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Every breeze whispers Louise...,
This review is from: The Chaperone (Hardcover)
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My title is deceptive, since Laura Moriarty's The Chaperone is only peripherally about Louise Brooks, but the iconic silent film star is crucial to the plot. Without her, Cora Carlisle would not have had a reason to travel to New York in 1922, and to try to uncover her roots while her young charge runs headlong towards her future. Cora's story is compelling and forms the major part of the novel. (I should point out that Cora's narrative is fictional, but Louise's conforms to the facts of her life as outlined in various biographies of the actress.)
I first heard about Louise Brooks from Kenneth Tynan's excellent New Yorker magazine essay, The Girl in the Black Helmet, which detailed the rise and fall of the dancer-turned-actress, who had a short but dazzling film career and a long decline. Several times over the past 30 years various people have revived interest in Brooks by showing her best-known films, including Pandora's Box. Brooks had a troubled relationship history and a problem with alcohol.
However, in The Chaperone, she's a fresh, beautiful 15-year-old dancer from Kansas on her way to take modern dance classes in Hew York City, hoping to join the Denishawn company. Her mother Myra, an eccentric who famously said she would have prefered a career to having her four children, arranges for Louise to be accompanied by Cora Carlisle, a local woman known for her social standing and good character. Married to an attorney and the mother of two sons, Cora's reputation is excellent - however, unknown to her friends in town, Cora has a number of secrets, one of which is that she was adopted as a small child, and she wants to find out whatever she can about her roots in New York.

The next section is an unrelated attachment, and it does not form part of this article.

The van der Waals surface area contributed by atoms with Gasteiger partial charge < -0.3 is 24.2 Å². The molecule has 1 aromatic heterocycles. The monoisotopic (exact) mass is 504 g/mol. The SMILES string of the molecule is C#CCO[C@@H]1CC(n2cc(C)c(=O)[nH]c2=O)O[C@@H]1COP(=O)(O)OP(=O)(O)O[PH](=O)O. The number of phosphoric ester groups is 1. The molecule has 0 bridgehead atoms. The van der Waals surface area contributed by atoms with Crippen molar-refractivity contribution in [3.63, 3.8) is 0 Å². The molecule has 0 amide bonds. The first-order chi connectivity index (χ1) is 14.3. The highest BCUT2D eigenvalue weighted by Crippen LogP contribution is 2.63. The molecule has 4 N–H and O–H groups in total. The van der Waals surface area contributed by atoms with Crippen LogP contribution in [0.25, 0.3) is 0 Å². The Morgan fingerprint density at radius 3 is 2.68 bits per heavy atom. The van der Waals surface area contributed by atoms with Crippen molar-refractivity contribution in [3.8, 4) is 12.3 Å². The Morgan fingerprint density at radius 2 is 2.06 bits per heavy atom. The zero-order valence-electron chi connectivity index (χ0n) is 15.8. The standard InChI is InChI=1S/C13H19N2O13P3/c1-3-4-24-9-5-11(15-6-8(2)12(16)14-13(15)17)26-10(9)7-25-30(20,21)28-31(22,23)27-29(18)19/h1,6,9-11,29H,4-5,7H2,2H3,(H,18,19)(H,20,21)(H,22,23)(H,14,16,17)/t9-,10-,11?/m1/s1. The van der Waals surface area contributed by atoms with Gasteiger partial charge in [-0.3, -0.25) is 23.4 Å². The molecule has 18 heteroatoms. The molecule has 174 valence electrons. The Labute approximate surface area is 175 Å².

Cora and Louise predictably have a hard time adjusting to each other; Louise is openly contemptuous of her chaperone's old-fashioned mores and preachy warnings about associating with strange men, and Cora is frustrated by Louise's need to be the center of attention. They eventually form a fragile bond.
While Louise takes her dance classes, Cora uses the time to find the orphanage from which she was sent out on the "orphan train", which led to her eventual adoption in Kansas, and befriends a German man who works at the orphanage, Joseph, to whom she tells many of the secrets about her life.
Over the course of the novel and their lives, Louise and Cora both return to Kansas, both considerably changed. Cora learns to stand up for herself and to get what she wants out of life. In many ways, the quality of her life goes up while Louise's goes down, and Moriarty brilliantly and movingly tells Cora's story, partly in flashback and then into the future. I found the book entertaining, emotionally true, and very well-written, and I didn't want it to end. I've read a previous book of Moriarty's - The Rest of Her Life - which I enjoyed very much, but this one is even better. I highly recommend it and I hope you will give it a chance.
And if you've never seen Louise Brooks on screen, give yourself a treat and check out her films Pandora's Box and Diary of a Lost Girl, both of which are available on DVD. She was amazing to watch, not only because of her beauty, sensuality and charisma, but because of her naturalistic acting, highly unusual for the period.